In Depth

Deutsche Bank HQ raided in Panama Papers probe

German police swoop on Frankfurt offices following money laundering claims

German police have raided the head offices of finance giant Deutsche Bank as part of an investigation into alleged money laundering linked to the Panama Papers disclosures.

Various Deutsche Bank locations in and around Frankfurt, including its downtown headquarters, were searched by around 170 police officers, prosecutors and tax inspectors this morning. The authorities later said written and electronic business documents had been seized.

Prosecutors claim the bank - Germany’s biggest lender - set up offshore shell companies for around 900 customers, who used them to “transfer money from criminal activities”.  If figures in the Panama Papers are accurate, a total of around €311m (£277m) was laundered.

Deutsche Bank employees suspected of breaching their duty to report money laundering suspicions may be prosecuted. Multiple bankers are said to be under investigation, with attention focused principally on two people who still work at the institution, reports Bloomberg

“As far as we are concerned, we have already provided the authorities with all of the relevant information regarding the Panama Papers,” Deutsche Bank spokesperson Joerg Eigendorf told reporters in Frankfurt following the raid.

The Panama Papers scandal first erupted in 2016, with the leak of more than 11.5 million files from the database of Panamanian law firm Mossack Fonseca. The documents contained information on the offshore accounts of 214,488 companies and 14,153 clients, and spanned from 1977 until the end of 2015.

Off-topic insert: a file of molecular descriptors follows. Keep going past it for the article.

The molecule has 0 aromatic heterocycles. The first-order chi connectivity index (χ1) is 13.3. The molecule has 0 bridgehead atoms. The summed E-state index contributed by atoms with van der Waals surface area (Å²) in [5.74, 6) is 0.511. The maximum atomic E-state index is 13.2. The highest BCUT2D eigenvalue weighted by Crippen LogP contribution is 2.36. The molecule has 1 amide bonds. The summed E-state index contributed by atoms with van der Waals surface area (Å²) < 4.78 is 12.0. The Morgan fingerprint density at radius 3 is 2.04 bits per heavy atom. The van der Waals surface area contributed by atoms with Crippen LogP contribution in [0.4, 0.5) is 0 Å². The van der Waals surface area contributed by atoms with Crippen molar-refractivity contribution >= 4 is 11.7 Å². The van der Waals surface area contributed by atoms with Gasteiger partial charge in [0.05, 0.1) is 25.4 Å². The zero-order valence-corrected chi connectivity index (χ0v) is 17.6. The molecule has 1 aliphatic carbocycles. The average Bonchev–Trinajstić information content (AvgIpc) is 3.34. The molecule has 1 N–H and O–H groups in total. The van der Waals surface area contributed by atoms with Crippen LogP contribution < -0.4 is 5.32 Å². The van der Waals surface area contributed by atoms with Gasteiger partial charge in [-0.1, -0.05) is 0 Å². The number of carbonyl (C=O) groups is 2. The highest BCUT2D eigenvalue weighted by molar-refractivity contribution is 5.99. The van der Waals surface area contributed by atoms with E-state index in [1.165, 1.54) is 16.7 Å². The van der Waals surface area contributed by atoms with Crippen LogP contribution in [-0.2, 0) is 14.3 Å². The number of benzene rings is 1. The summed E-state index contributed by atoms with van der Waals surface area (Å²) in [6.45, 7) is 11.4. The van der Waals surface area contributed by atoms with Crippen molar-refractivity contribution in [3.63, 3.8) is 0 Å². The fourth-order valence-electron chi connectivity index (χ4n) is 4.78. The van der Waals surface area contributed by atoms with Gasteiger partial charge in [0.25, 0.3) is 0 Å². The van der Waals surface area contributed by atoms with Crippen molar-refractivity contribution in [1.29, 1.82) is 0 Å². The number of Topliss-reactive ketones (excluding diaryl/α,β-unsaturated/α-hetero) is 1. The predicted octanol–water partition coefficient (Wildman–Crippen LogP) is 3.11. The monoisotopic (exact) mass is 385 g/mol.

As a result of the leak, several banks including Swedish lenders Nordea and Handelsbanken have already been fined by financial regulators for violating money laundering rules.

Markus Meinzer, financial director of the UK-based Tax Justice Network, told German news broadcaster Deutsche Welle that he was surprised German authorities has been so slow to investigate the Panama Papers revelations.

“It has been two years that they’ve been analysing these files,” Meinzer said. “We have seen in other situations that German prosecutors took a very long to take action.”

The raid “adds to a panoply of headaches”  - commercial, regulatory and legal - facing the banking powerhouse, with “repeated failures in keeping misconduct in check” pushing its shares to record lows, adds Bloomberg.

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